Why do West Bloomfield schools fear competition?

Oakland County school district has drifted from its A+ ways

In admitting it would rather tear down a 104-year-old building than sell it to a possible competitor, the West Bloomfield School District’s honesty was refreshing.

The neighborly spirit? Not so much.

Carol Finkelstein, treasurer of the West Bloomfield School Board, said the quiet part out loud last week testifying in favor of House Bill 5025, which would repeal a Snyder-era law that denies school districts the right to put restrictive covenants in their deeds. These legal instruments prevent future owners from using a former school building to house another school.

“Roosevelt is a beautiful 104-year-old historic building that is facing demolition because we simply cannot afford to have it become a competing school,” Finkelstein said of Roosevelt Elementary School in Keego Harbor, the building at issue.

Despite winning many a school-choice battle with rival districts, West Bloomfield fears charter school competition so much it would demolish literal beauty and history to prevent it.

My journey with West Bloomfield School District began when I became a student in 1999.

My family had just moved from Inkster to Detroit’s west side. We were too late in arriving to take placement exams for Cass, King or Renaissance High Schools. And the neighborhood option, Detroit Mumford, was a non-starter.

As I pondered a return to John Glenn High School in Westland, my dad came home with another idea, many miles north: West Bloomfield High School. Dad was studying for his master’s degree and took classes at Wayne State with a man named George Fornero, who was the principal of West Bloomfield High.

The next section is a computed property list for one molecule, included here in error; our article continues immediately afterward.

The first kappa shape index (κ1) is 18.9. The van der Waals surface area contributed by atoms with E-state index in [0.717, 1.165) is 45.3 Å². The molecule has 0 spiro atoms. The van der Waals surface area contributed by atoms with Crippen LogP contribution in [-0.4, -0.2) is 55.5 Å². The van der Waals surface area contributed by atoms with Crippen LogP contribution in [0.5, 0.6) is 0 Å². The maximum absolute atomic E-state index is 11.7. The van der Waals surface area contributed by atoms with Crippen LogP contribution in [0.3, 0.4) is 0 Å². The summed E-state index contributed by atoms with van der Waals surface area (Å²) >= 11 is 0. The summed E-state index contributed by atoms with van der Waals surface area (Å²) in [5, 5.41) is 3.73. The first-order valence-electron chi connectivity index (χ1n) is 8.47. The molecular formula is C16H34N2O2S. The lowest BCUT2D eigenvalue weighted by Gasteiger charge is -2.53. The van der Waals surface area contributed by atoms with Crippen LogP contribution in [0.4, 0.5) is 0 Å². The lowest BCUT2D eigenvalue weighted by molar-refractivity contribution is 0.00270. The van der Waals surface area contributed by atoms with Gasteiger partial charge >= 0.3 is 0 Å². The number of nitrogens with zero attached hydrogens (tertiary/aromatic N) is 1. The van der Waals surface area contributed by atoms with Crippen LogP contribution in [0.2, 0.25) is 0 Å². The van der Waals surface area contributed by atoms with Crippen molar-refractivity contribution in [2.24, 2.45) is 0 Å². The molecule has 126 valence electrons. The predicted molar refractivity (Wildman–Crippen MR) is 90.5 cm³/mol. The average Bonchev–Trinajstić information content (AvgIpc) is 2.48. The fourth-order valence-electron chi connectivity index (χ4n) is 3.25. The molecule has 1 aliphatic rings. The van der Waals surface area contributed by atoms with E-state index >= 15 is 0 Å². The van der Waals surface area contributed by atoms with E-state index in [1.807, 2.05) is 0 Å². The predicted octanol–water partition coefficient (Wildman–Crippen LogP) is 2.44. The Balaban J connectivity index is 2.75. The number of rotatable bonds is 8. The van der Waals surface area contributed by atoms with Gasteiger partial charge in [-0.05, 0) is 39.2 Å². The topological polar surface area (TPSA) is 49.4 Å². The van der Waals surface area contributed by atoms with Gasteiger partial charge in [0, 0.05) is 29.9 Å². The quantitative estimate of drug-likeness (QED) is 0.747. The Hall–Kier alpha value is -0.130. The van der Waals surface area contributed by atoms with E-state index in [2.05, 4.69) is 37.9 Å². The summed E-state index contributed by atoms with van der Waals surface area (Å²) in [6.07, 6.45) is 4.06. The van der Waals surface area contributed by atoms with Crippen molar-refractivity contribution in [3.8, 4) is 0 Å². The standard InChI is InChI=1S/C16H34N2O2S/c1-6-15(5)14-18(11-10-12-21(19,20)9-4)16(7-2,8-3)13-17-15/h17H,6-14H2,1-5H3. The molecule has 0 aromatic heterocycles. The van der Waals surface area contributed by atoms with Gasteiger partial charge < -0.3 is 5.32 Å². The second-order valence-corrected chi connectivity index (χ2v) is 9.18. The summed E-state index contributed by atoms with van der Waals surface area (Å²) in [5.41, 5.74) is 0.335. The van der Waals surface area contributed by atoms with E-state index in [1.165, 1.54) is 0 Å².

My sister and I didn’t know anything about the school, other than it sounded rich. Perhaps too rich for our blood. At first glance it looked like an airport, and inside it felt like the school on Clueless.

But soon it became home.

Commuting from Detroit every day, sometimes requiring multiple round trips, was not easy. What awaited us at the end of those drives made it worthwhile: the education of a lifetime.

West Bloomfield’s superintendent at the time, the late Seymour Gretchko, was a three-decade veteran of Detroit Public Schools. He knew what we were fleeing, and he knew what West Bloomfield had to offer. He built it into the A+ school district it was at the turn of the century.

Gretchko’s biography reads: “He is dearly remembered for moving West Bloomfield School District from a mediocre school district to one of the best in the country. Dr. Gretchko was soft hearted, compassionate, demanding of excellence and a leader of unparalleled competence.”

His motto: “If I must err, let me err on the side of the child.”

Years later, I would learn from a former teacher the instruction Gretchko gave regarding school-choice students: Treat them like any other kid. Because they are.

In my three years at West Bloomfield and my sister’s four years, we never encountered anything but teachers, coaches and leaders who wanted to help.

When unrivaled competence is your calling card, what do you have to fear from competition? And if competition is good for Detroit schools and Pontiac schools, why is it bad for West Bloomfield schools?

These days, with one-third of students coming from other districts, West Bloomfield is more reliant on school choice than ever.

The district should stop talking about tearing down buildings. And get back to erring on the side of the child.

James David Dickson is a Detroit News columnist and managing editor of Michigan Capitol Confidential. Email him at column ran first in The Detroit News on March 6.

Michigan Capitol Confidential is the news source produced by the Mackinac Center for Public Policy. Michigan Capitol Confidential reports with a free-market news perspective.